Is there a lot of butting, ear biting or other aggressive interactions between goats? Maybe there is not enough pen space? Do not overcrowd them. If there is not enough pen space, the animals’ health and production will suffer along with your financial well-being. For large-breed dairy goats, 30 square feet is recommended.


Goats have a lot of personality, making it easy to make pets out of them. Be sure animals are being kept because they are profitable members of the herd, not because they are pretty or pets. You need to have a way of tracking production. That starts with being able to identify individual goats.

We tattoo our goats the day after they are born. We use a registry-assigned letter along with the number correlating to the birth order. So the first two kids born this year were J1 and J2. Last year, it was H1 and H2, etc. To meet DHI visible ID standards, the milking does have neck tags and chain collars. We use DHI to track milk weights, components and somatic cell count.

We evaluate the length of lactation and dry periods. We freshen does over a longer period of time than some herds. As we compare production of does, it helps to look at the number of days in milk. Without the ability to track days in milk, it is hard to make fair comparisons of production. You cannot expect a late-lactation doe to be milking at the same level as a doe 90 days into her lactation.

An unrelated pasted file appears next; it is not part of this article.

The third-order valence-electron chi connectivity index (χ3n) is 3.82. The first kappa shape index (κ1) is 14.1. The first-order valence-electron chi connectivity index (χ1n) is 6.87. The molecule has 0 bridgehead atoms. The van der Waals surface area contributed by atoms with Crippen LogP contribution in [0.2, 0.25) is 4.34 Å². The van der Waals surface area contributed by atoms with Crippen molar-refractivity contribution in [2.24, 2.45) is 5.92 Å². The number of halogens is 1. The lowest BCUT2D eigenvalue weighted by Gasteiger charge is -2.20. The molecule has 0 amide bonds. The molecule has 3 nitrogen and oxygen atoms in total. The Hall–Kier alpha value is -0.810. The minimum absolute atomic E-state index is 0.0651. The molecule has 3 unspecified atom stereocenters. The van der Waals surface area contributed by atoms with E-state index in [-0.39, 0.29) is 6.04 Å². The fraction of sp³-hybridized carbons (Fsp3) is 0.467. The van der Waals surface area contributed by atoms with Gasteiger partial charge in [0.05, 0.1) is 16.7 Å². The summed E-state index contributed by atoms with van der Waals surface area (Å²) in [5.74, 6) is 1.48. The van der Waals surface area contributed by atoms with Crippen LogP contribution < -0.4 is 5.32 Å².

We use the DHI records to help select the kids we keep as replacements. Our goats have a lot of multiple births. (In goats, mixed twins are fertile.) This means we always have more doe kids than we need as replacements. Selecting the kids from our top does helps to keep the quality of the herd improving with each generation. Selling the extra kids helps with cash flow.

What to do with male kids is something herds need to evaluate before the does start to kid. Some herds can raise them for the meat market for a small profit. Others may find they need to get rid of them soon after birth and concentrate on the does. It depends on the amount of time and space available.

Estimate the cost of raising them to a marketable weight. Learn your market’s preferred weight and when the demand for meat goats is the highest. It is frequently related to holidays when the demand for goat meat is strongest, and that can bring higher prices.

Like all businesses, you need to control costs. You must keep debt to a level the herd can service. Be sure the money you spend is going to be returning more than your investment or reducing the amount of time it takes to run your operation. How many goats you should milk needs to be evaluated carefully.

Does the creamery have a minimum amount of animals they want you to be milking to make it worth sending out the milk truck? Are you remodeling an existing structure to house the animals or putting up a new building? Are you planning to have employees, or will family members provide the labor force? Whether you are raising your own feed or purchasing everything should also be considered.

The demand for goat products is higher than it has ever been. If you’ve ever considered starting a goat dairy, now is the time to check it out.  end mark